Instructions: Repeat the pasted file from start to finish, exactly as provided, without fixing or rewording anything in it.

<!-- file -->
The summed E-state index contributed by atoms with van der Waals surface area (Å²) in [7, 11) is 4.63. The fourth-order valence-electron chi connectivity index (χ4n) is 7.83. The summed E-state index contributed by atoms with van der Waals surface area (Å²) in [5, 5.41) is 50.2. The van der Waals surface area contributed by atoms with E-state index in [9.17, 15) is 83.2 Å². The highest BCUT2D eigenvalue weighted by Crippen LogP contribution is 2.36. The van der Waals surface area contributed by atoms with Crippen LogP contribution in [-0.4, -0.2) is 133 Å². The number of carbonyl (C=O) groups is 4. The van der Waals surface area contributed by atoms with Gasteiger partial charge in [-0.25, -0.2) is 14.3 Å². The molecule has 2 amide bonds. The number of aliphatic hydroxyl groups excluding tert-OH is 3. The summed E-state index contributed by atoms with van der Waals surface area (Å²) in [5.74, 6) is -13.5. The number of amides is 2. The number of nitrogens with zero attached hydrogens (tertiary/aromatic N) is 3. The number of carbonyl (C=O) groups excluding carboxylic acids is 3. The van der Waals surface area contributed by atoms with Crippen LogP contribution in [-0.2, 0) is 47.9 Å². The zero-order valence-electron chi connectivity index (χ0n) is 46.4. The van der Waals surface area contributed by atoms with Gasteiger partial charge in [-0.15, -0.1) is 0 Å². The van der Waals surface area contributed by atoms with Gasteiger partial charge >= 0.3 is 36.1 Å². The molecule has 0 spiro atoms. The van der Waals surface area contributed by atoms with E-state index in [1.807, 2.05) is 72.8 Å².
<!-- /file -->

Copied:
The summed E-state index contributed by atoms with van der Waals surface area (Å²) in [7, 11) is 4.63. The fourth-order valence-electron chi connectivity index (χ4n) is 7.83. The summed E-state index contributed by atoms with van der Waals surface area (Å²) in [5, 5.41) is 50.2. The van der Waals surface area contributed by atoms with E-state index in [9.17, 15) is 83.2 Å². The highest BCUT2D eigenvalue weighted by Crippen LogP contribution is 2.36. The van der Waals surface area contributed by atoms with Crippen LogP contribution in [-0.4, -0.2) is 133 Å². The number of carbonyl (C=O) groups is 4. The van der Waals surface area contributed by atoms with Gasteiger partial charge in [-0.25, -0.2) is 14.3 Å². The molecule has 2 amide bonds. The number of aliphatic hydroxyl groups excluding tert-OH is 3. The summed E-state index contributed by atoms with van der Waals surface area (Å²) in [5.74, 6) is -13.5. The number of amides is 2. The number of nitrogens with zero attached hydrogens (tertiary/aromatic N) is 3. The number of carbonyl (C=O) groups excluding carboxylic acids is 3. The van der Waals surface area contributed by atoms with Crippen LogP contribution in [-0.2, 0) is 47.9 Å². The zero-order valence-electron chi connectivity index (χ0n) is 46.4. The van der Waals surface area contributed by atoms with Gasteiger partial charge in [-0.15, -0.1) is 0 Å². The van der Waals surface area contributed by atoms with Gasteiger partial charge >= 0.3 is 36.1 Å². The molecule has 0 spiro atoms. The van der Waals surface area contributed by atoms with E-state index in [1.807, 2.05) is 72.8 Å².